The Domesday Book uses a number of units of measure for areas of land that are now unfamiliar terms, such as hides and ploughlands. In different parts of the country, these were terms for the area of land that a team of eight oxen could plough in a single season and are equivalent to 120 acres (49 hectares); this was the amount of land that was considered to be sufficient to support a single family. By 1086, the hide had become a unit of tax assessment rather than an actual land area; a hide was the amount of land that could be assessed as £1 for tax purposes. The survey records that there were 8.5 ploughlands at Waresley in 1086 and that there was the capacity for a further six ploughlands.[5] In addition to the arable land, there was 45 acres (18 hectares) of meadows and 21 acres (8 hectares) of woodland at Waresley.[5]

The tax assessment in the Domesday Book was known as geld or danegeld and was a type of land-tax based on the hide or ploughland. It was originally a way of collecting a tribute to pay off the Danes when they attacked England, and was only levied when necessary. Following the Norman Conquest, the geld was used to raise money for the King and to pay for continental wars; by 1130, the geld was being collected annually. Having determined the value of a manor's land and other assets, a tax of so many shillings and pence per pound of value would be levied on the land holder. While this was typically two shillings in the pound the amount did vary; for example, in 1084 it was as high as six shillings in the pound. For the manors at Waresley the total tax assessed was ten geld.[5]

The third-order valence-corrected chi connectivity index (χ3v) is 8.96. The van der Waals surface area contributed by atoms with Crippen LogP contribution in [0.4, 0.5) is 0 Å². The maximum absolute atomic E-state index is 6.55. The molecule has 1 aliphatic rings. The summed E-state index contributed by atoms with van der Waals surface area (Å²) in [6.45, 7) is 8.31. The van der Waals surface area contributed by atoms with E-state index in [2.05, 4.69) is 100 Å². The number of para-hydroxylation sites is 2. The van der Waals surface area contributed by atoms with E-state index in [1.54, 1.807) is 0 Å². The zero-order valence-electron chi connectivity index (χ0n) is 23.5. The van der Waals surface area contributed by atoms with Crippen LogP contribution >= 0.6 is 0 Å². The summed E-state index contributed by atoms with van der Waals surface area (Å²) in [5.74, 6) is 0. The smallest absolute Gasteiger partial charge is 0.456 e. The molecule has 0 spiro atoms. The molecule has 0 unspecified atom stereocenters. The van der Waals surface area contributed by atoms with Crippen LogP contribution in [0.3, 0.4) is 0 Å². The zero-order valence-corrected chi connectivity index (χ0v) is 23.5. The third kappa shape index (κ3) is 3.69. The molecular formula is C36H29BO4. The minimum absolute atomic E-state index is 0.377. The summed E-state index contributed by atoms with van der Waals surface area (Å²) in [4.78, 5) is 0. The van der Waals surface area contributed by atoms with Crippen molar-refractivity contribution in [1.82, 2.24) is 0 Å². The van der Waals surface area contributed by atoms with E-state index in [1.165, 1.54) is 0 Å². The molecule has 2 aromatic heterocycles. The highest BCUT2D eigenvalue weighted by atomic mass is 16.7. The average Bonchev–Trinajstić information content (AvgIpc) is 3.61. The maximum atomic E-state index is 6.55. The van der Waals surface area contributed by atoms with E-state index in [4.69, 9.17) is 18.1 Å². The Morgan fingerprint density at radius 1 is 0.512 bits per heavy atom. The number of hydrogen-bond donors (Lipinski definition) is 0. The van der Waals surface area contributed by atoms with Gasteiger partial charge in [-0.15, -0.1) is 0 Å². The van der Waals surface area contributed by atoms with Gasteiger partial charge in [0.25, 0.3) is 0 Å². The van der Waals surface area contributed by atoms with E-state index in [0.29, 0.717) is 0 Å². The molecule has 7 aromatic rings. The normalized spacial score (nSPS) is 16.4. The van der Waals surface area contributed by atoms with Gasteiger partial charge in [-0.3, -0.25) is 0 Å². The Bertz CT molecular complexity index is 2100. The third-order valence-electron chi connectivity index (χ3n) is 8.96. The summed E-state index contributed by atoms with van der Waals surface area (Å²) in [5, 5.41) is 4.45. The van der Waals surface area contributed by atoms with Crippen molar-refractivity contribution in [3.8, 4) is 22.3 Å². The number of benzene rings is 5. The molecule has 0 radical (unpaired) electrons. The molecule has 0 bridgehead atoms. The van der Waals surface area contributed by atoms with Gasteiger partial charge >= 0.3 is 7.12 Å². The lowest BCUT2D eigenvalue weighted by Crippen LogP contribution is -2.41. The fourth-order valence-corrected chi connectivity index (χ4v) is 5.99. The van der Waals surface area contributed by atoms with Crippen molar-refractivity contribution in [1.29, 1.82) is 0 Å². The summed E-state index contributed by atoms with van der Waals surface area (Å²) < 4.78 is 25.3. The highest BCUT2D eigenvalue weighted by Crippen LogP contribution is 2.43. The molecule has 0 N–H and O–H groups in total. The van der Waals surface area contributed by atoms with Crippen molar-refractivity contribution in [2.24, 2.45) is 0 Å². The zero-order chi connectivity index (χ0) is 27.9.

By 1086 there was already a church and a priest at Waresley.

The name Waresley probably means 'woodland clearing of a man called Wether or Wær. '[7] In 1801, Waresley's population stood at 195 people and in 1901, it was 216.[8]

Government[edit]

Waresley is part of the civil parish of Waresley-cum-Tetworth, which has a parish council. The parish council is elected by the residents of the parish who have registered on the electoral roll; the parish council is the lowest tier of government in England. A parish council is responsible for providing and maintaining a variety of local services including allotments and a cemetery; grass cutting and tree planting within public open spaces such as a village green or playing fields. The parish council reviews all planning applications that might affect the parish and makes recommendations to Huntingdonshire District Council, which is the local planning authority for the parish. The parish council also represents the views of the parish on issues such as local transport, policing and the environment. The parish council raises its own tax to pay for these services, known as the parish precept, which is collected as part of the Council Tax. The parish council consists of five parish councillors and a parish clerk. The parish council normally meets four times a year.[9] The parish precept for the financial year ending 31 March 2015 was £4, 000.[10]